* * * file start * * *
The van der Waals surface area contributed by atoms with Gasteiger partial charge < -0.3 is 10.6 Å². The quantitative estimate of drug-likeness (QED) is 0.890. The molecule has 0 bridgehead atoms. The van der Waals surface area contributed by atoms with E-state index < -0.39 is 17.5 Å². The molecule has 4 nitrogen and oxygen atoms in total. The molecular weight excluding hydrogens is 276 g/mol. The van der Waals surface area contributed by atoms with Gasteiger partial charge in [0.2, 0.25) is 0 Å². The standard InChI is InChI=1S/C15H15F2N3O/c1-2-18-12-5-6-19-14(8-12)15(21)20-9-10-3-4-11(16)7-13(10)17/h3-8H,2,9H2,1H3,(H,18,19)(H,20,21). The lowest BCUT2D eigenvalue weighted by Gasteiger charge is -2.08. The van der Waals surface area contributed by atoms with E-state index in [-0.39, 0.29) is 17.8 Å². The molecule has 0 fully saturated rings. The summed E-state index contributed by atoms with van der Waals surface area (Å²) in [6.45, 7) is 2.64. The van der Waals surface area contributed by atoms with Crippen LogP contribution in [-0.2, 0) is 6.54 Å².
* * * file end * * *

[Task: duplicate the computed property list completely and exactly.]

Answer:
The van der Waals surface area contributed by atoms with Gasteiger partial charge < -0.3 is 10.6 Å². The quantitative estimate of drug-likeness (QED) is 0.890. The molecule has 0 bridgehead atoms. The van der Waals surface area contributed by atoms with E-state index < -0.39 is 17.5 Å². The molecule has 4 nitrogen and oxygen atoms in total. The molecular weight excluding hydrogens is 276 g/mol. The van der Waals surface area contributed by atoms with Gasteiger partial charge in [0.2, 0.25) is 0 Å². The standard InChI is InChI=1S/C15H15F2N3O/c1-2-18-12-5-6-19-14(8-12)15(21)20-9-10-3-4-11(16)7-13(10)17/h3-8H,2,9H2,1H3,(H,18,19)(H,20,21). The lowest BCUT2D eigenvalue weighted by Gasteiger charge is -2.08. The van der Waals surface area contributed by atoms with E-state index in [-0.39, 0.29) is 17.8 Å². The molecule has 0 fully saturated rings. The summed E-state index contributed by atoms with van der Waals surface area (Å²) in [6.45, 7) is 2.64. The van der Waals surface area contributed by atoms with Crippen LogP contribution in [-0.2, 0) is 6.54 Å².